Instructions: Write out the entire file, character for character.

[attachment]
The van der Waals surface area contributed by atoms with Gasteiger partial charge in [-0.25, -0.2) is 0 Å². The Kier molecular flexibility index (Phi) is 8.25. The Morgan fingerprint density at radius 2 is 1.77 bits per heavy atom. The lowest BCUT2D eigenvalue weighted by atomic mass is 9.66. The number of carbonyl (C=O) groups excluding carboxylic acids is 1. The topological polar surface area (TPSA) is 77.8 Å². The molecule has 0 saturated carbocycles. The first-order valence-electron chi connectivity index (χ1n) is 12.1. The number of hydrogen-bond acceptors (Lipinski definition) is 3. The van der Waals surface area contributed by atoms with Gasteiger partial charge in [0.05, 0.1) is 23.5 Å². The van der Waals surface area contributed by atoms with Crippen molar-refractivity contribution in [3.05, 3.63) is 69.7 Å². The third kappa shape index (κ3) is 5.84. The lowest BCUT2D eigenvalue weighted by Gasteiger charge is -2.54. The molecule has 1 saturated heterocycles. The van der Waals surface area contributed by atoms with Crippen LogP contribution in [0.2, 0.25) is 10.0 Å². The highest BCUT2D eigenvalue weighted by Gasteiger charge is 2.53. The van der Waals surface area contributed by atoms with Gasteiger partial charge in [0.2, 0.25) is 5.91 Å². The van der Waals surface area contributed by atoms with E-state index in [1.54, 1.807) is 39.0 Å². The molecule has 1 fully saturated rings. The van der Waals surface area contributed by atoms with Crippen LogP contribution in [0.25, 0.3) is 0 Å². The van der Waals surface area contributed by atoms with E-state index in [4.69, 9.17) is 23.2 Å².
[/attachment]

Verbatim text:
The van der Waals surface area contributed by atoms with Gasteiger partial charge in [-0.25, -0.2) is 0 Å². The Kier molecular flexibility index (Phi) is 8.25. The Morgan fingerprint density at radius 2 is 1.77 bits per heavy atom. The lowest BCUT2D eigenvalue weighted by atomic mass is 9.66. The number of carbonyl (C=O) groups excluding carboxylic acids is 1. The topological polar surface area (TPSA) is 77.8 Å². The molecule has 0 saturated carbocycles. The first-order valence-electron chi connectivity index (χ1n) is 12.1. The number of hydrogen-bond acceptors (Lipinski definition) is 3. The van der Waals surface area contributed by atoms with Gasteiger partial charge in [0.05, 0.1) is 23.5 Å². The van der Waals surface area contributed by atoms with Crippen molar-refractivity contribution in [3.05, 3.63) is 69.7 Å². The third kappa shape index (κ3) is 5.84. The lowest BCUT2D eigenvalue weighted by Gasteiger charge is -2.54. The molecule has 1 saturated heterocycles. The van der Waals surface area contributed by atoms with Crippen LogP contribution in [0.2, 0.25) is 10.0 Å². The highest BCUT2D eigenvalue weighted by Gasteiger charge is 2.53. The van der Waals surface area contributed by atoms with Gasteiger partial charge in [0.2, 0.25) is 5.91 Å². The van der Waals surface area contributed by atoms with E-state index in [1.54, 1.807) is 39.0 Å². The molecule has 1 fully saturated rings. The van der Waals surface area contributed by atoms with Crippen LogP contribution in [0.25, 0.3) is 0 Å². The van der Waals surface area contributed by atoms with E-state index in [4.69, 9.17) is 23.2 Å².